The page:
How good natural beauty products to the environment
You love “natural”, “green”, “sustainable”, “clean”, and “eco-friendly” beauty products if truly they are. They sound and are believed to be less polluting and better for the skin. In fact, more than half of women check if ingredients are natural or not when shopping for beauty products. But natural ingredients are not always better or safer. Also, the demands for natural ingredients create issues around environment and sustainability.
Are natural cosmetic products safe for the environment?
As a consumer, what you should care about beauty products is how to use and how to dispose of them including packaging. The product should be designed and produced in a way that make you easy to use without being worried about environmental impact. In reality, there are so much more than just non-toxic ingredients and recyclable packaging.
All cosmetic ingredients including synthetic ones are tested and regulated to ensure your safeties. Some ingredients such as Paraben and Formaldehyde can be toxic, but the concentration of those ingredients in cosmetic products is well-regulated. However, when it comes to their impact in the environment, it is a totally different story. The amount of research done so far is very limited and we don’t know exactly how safe they are when they get into the natural environment and accumulate over the years. However, there are some guidance.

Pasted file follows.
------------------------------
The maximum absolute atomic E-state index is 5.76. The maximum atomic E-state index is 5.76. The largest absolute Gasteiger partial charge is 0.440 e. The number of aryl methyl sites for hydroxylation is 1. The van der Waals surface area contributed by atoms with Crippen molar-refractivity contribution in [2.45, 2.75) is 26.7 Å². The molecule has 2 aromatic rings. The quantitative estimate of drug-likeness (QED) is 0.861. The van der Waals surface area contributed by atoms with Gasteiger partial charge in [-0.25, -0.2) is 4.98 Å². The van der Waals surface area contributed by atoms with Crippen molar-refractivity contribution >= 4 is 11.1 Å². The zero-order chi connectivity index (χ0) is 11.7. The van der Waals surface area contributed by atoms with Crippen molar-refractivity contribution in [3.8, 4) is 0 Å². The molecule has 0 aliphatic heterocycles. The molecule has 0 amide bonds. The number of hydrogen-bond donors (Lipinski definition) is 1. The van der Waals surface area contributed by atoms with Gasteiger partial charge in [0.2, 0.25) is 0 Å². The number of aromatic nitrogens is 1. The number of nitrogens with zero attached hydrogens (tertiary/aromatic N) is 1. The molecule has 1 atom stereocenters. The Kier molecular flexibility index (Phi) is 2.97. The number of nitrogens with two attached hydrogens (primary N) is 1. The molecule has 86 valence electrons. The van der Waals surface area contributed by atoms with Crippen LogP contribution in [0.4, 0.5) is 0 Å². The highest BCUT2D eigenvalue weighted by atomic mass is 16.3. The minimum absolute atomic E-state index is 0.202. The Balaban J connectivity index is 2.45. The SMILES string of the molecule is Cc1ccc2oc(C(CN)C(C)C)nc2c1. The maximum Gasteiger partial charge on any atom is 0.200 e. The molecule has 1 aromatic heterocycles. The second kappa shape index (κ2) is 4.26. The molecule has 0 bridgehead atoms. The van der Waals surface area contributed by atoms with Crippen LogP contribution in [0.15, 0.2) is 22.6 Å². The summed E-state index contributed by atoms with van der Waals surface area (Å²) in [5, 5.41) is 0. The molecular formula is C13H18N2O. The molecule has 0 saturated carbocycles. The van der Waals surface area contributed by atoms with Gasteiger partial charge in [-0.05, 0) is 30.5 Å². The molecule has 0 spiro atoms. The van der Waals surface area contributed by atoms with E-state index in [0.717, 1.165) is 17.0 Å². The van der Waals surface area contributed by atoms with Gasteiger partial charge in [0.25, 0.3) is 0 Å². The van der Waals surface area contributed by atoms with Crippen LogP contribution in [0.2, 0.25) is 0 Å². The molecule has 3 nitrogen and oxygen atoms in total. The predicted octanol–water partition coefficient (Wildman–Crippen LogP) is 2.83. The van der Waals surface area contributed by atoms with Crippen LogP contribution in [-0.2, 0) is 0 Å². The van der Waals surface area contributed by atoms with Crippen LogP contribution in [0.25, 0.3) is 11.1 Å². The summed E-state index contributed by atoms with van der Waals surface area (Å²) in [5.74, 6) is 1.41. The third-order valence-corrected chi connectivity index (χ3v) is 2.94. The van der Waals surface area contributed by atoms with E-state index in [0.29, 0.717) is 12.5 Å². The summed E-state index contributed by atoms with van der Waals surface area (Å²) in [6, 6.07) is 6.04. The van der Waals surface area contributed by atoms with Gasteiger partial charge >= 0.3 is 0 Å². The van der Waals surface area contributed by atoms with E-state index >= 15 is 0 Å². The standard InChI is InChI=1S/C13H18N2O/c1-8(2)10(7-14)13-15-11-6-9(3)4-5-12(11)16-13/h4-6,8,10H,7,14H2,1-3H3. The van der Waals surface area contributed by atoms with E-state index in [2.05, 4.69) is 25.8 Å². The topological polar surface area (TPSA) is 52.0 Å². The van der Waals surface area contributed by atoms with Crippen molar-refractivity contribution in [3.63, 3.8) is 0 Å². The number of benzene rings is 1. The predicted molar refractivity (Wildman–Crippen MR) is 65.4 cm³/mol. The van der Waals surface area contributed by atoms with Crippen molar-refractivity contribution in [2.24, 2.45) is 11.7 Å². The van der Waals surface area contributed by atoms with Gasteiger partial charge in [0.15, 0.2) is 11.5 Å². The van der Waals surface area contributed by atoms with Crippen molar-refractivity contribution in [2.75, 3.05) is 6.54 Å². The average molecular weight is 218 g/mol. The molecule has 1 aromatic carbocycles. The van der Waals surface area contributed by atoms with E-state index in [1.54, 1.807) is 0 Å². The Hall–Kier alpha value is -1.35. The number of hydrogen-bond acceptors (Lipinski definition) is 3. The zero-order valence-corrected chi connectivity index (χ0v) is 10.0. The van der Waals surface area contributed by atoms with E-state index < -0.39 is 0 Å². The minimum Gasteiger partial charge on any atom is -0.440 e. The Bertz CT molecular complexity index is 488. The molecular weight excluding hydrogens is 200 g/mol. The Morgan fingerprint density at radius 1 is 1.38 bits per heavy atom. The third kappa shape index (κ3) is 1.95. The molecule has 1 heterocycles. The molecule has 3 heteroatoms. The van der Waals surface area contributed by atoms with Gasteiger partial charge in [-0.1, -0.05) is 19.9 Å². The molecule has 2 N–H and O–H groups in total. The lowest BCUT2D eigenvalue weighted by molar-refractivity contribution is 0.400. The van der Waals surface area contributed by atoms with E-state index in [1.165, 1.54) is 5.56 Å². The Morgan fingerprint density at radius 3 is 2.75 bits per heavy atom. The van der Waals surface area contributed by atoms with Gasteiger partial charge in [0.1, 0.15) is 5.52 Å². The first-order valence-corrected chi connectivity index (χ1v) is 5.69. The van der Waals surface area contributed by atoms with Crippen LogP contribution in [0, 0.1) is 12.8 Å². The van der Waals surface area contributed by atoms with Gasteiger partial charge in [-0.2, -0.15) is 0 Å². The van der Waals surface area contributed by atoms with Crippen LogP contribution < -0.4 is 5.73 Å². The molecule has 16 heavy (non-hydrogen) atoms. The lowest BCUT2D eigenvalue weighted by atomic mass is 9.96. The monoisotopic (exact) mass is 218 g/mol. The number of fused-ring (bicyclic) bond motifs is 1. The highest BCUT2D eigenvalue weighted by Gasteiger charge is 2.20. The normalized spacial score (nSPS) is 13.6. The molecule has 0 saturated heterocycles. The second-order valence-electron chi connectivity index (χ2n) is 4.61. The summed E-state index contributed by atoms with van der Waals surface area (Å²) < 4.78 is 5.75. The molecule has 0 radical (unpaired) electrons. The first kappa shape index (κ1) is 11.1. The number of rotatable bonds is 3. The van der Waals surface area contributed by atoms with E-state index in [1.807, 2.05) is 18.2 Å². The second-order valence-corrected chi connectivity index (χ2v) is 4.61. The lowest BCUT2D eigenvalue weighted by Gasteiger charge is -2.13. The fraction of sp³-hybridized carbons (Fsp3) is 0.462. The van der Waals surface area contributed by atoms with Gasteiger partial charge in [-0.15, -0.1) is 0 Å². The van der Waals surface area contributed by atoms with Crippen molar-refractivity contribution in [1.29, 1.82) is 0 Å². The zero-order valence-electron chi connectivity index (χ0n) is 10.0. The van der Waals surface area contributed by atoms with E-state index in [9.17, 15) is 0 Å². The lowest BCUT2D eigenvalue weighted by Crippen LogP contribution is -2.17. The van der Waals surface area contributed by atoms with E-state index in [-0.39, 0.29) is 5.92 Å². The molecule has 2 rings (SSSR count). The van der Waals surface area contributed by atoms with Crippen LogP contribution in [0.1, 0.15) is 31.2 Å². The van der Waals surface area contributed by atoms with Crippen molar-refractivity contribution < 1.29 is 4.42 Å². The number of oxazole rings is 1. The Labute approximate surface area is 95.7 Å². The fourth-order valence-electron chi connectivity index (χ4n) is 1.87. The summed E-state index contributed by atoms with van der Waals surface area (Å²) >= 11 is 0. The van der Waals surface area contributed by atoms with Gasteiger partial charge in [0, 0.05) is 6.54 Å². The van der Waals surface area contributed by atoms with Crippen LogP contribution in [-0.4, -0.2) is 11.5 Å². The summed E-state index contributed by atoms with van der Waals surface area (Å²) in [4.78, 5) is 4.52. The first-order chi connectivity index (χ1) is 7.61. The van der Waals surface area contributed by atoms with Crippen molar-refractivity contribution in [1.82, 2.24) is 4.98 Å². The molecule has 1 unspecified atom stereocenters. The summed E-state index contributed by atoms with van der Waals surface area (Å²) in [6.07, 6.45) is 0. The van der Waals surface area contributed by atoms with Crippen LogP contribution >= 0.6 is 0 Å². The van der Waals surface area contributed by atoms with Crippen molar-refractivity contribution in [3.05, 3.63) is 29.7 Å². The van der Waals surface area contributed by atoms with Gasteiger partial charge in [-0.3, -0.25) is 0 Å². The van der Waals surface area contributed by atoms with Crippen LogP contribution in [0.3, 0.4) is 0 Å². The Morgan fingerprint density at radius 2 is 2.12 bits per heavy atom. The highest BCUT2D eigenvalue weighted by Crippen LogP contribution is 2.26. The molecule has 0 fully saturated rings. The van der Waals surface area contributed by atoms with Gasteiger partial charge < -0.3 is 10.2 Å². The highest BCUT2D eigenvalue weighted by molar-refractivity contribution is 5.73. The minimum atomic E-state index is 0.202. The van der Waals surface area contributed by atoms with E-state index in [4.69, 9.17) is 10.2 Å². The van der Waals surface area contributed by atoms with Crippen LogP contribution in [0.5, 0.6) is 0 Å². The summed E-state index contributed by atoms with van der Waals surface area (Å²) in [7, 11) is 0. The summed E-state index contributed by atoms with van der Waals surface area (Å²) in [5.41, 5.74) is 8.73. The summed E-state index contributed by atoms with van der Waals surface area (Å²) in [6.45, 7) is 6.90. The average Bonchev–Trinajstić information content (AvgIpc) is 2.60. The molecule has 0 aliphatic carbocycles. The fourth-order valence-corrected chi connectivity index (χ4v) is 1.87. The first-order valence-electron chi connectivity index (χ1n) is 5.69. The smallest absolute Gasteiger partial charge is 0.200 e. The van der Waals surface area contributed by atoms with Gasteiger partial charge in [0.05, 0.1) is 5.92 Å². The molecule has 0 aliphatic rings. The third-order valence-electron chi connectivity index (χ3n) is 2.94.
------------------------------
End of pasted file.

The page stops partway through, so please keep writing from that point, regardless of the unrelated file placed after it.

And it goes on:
Surfactants including natural soaps can be harmful to the environment, particularly aquatic ecosystems. Surfactants are versatile ingredients used in almost all beauty products from cleanser to lipsticks. They become safe to go into natural environment after being processed in water filtration systems. When you are using them outdoor, choose 100% biodegradable products and use them at least 200 meters away from natural water sources.
We use sunscreens on the beach and sunscreens will directly get into the ocean. Some common ingredients in sunscreen products such as Oxybenzone, Octinoxate, and Avobenzone are found to be harmful to marine life. Within the limited data, sunscreen products based on Non-nano Titanium Dioxide or Non-nano Zinc Oxide are the safe bet.
Production of natural cosmetic ingredients